Being a good teacher is not a destination, but a journey where I must continually seek out professional development opportunities like workshops, trainings, classroom observations, or even discussions with colleagues to continually improve my instruction. This journey begins in the class room where I must assess my teaching methods and determine whether or not my students have in fact learned anything. I begin assessment on the first day of class with a diagnostic to determine what knowledge, skills, and misconceptions students are bringing with them. Next, I perform daily assessments. Using a Think-Pair-Share question(s) before a class begins, during, and then after, I determine how well my students have learned that days material and decide if I need to reteach in a better way, or can move on to the next topic. As an added bonus, Think-Pair-Share questions are also instructional and help students to better learn the material. Quizzes, unit tests, and the final exam are also important tools of assessment as they allow me to determine how well my students have retained material over the entire course. Lastly, I have students retake the diagnostic at the end of a course to measure the relative growth of student understanding over the semester. After assessing my students’ learning I may find that I need to seek out better instructional methods. Luckily there is a very active community of educational researchers in both physics and astronomy that have created excellent resources that I can utilize to help improve my teaching and my students learning.
While I find teaching astronomy and physics a lot of fun, I also believe it is vitally important. I believe that for students to be responsible citizens and to have limitless possibilities for their futures they must be critical thinkers—capable of making reasoned decisions in their everyday life as well as their chosen profession—and understand the rudiments of science. This is what astronomy and physics can provide students. It can give them critical minds, an appreciation of how science is done, and enough knowledge that they will find success in a world that is ever more technological. However, students can only gain these things if they are truly learning the things I teach. My belief in the need for student-centered instruction, believing all students can learn, and assessing and improving my instruction does just this—ensure my students learn.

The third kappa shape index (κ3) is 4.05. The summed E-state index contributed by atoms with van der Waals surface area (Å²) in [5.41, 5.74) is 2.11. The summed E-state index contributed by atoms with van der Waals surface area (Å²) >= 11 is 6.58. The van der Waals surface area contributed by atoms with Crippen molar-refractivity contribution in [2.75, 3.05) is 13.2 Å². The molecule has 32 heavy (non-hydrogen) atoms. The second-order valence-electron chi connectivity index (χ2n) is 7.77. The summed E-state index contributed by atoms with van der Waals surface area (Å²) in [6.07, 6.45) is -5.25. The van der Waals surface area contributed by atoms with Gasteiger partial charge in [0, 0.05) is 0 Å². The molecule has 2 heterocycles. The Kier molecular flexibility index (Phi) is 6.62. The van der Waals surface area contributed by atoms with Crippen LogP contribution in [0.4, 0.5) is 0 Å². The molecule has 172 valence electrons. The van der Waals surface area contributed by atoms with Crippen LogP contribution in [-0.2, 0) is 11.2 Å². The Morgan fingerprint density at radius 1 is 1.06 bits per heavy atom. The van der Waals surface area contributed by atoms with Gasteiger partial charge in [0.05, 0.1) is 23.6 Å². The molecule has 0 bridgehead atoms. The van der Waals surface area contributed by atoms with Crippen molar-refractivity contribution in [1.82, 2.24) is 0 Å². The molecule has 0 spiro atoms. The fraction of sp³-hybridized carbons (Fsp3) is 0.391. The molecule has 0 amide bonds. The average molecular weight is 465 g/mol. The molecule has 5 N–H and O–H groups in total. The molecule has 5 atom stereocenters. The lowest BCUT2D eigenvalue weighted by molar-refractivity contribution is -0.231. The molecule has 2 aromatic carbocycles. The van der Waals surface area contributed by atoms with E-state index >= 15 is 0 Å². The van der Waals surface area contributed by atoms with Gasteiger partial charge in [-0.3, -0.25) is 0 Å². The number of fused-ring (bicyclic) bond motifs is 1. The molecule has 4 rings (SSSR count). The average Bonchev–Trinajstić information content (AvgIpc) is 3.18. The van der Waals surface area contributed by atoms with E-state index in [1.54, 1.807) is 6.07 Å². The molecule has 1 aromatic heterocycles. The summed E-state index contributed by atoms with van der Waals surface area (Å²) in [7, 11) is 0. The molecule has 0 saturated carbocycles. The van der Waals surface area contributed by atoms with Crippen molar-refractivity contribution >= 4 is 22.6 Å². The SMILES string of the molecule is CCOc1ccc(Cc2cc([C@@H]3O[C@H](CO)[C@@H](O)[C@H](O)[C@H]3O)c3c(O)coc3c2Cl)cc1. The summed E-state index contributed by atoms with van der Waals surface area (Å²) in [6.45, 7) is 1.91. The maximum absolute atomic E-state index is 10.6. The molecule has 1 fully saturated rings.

I am willing to teach all physics and astronomy courses at any level. However, I am most interested in teaching an introductory astronomy course for non-science majors as well as an upper-level introductory astrophysics course for physics and engineering majors. I think both courses should feature an observing component. The upper-level course would assume no prior astronomy knowledge but would feature math and physics expected of a junior or senior undergraduate physics major. For physics courses I am most interested in major and non-major introductory physics courses as well as upper level courses like optics, E&M, and quantum mechanics that match my expertise. Lastly, I am interested in developing an introductory astronomy course that would be exclusively for current and/or future elementary teachers. Astronomy provides many easy and engaging ways to teach scientific concepts to students, especially if a teacher has limited resources. The astronomy course for elementary teachers would feature lab and observing activities that the teachers could take and use in their own classrooms.